Fighting rocks north Lebanon city

Pro and anti-government supporters clash in Tripoli as fighting ebbs in Beirut.

The clashes in Tripoli came after the opposition began pulling its fighters off the streets of Beirut [AFP]
The clashes in Tripoli came after the opposition began pulling its fighters off the streets of Beirut [AFP]
An army official in Tripoli said government supporters had fought loyalists of an Alawite sect with links to Hezbollah in the Bab al-Tebbaneh, Kobel and Jabal Mohsen neighbourhoods.
“One woman has died in her house near Bab al-Tebbaneh,” he said, adding that about 7,000 people had fled the fighting.
He said that several people had been wounded in the fighting.
Army control
Opposition fighters had earlier seized much of Beirut after battles with government supporters.
Lebanese police have said that 44 civilians have been killed and 129 others injured in the fighting.

But the capital is now coming under the control of the army after opposition forces were ordered to stand down by their commanders.

Hezbollah, which heads the opposition, said it would end its takeover of west Beirut on Saturday, after the army overturned government measures against them.
“The opposition welcomes the army’s decision and will proceed with the withdrawal of all its armed elements so that control of the capital is handed over to the military,” an opposition statement said.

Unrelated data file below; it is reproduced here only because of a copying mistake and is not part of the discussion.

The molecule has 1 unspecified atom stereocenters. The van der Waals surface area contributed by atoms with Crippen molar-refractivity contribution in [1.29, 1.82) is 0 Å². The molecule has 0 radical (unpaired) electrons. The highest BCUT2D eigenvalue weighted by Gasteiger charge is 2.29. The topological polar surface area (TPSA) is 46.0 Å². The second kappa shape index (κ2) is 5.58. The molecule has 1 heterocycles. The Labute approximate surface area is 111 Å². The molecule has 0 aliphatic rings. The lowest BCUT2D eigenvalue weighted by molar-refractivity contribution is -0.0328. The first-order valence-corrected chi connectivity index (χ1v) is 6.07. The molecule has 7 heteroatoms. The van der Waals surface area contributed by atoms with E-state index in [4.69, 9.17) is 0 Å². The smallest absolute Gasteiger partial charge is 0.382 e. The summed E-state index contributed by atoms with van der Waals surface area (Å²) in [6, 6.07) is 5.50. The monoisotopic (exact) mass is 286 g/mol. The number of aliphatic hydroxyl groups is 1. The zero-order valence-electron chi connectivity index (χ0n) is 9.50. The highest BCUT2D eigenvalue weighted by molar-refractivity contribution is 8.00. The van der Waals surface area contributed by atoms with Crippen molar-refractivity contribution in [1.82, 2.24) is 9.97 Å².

A statement from the army command called on “all parties” to end armed protest.
The fighting erupted after the government said it would take action against Hezbollah’s communications network
The government also suspended the head of security at Beirut airport, citing his alleged sympathies to Hezbollah.
But Hezbollah said any action against its communications network, which played a crucial role in the group’s 34-day war with Israel in 2006, was tantamount to declaring war.
It also called for the airport chief to be reinstated.
The violence that followed was the worst internal fighting since Lebanon’s 1975-90 civil war.
Government concessions
After fierce fighting in Beirut, an army statement on Saturday said Brigadier-General Wafiq Shqeir, the head of security at the airport, would remain in his post “pending an investigation”.
“As for the telecommunications network, the army will look into the issue in a manner that is not harmful to the public interest or the security of the resistance”, it said, referring to Hezbollah.
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In video:
James Bays reports on the clashes in Beirut

The military’s action followed a televised address by Fouad Siniora, the Lebanese prime minister, in which he accused Hezbollah of staging a coup, calling the Shia group’s takeover a “poisonous sting” to democracy.

In his speech, Siniora’s first public reaction to Hezbollah’s takeover of west Beirut, he said Hezbollah’s weapons could no longer be considered legitimate as they had been turned on Lebanese citizens.
“Hezbollah must realise that force of arms will not scare us or make us retreat,” he said.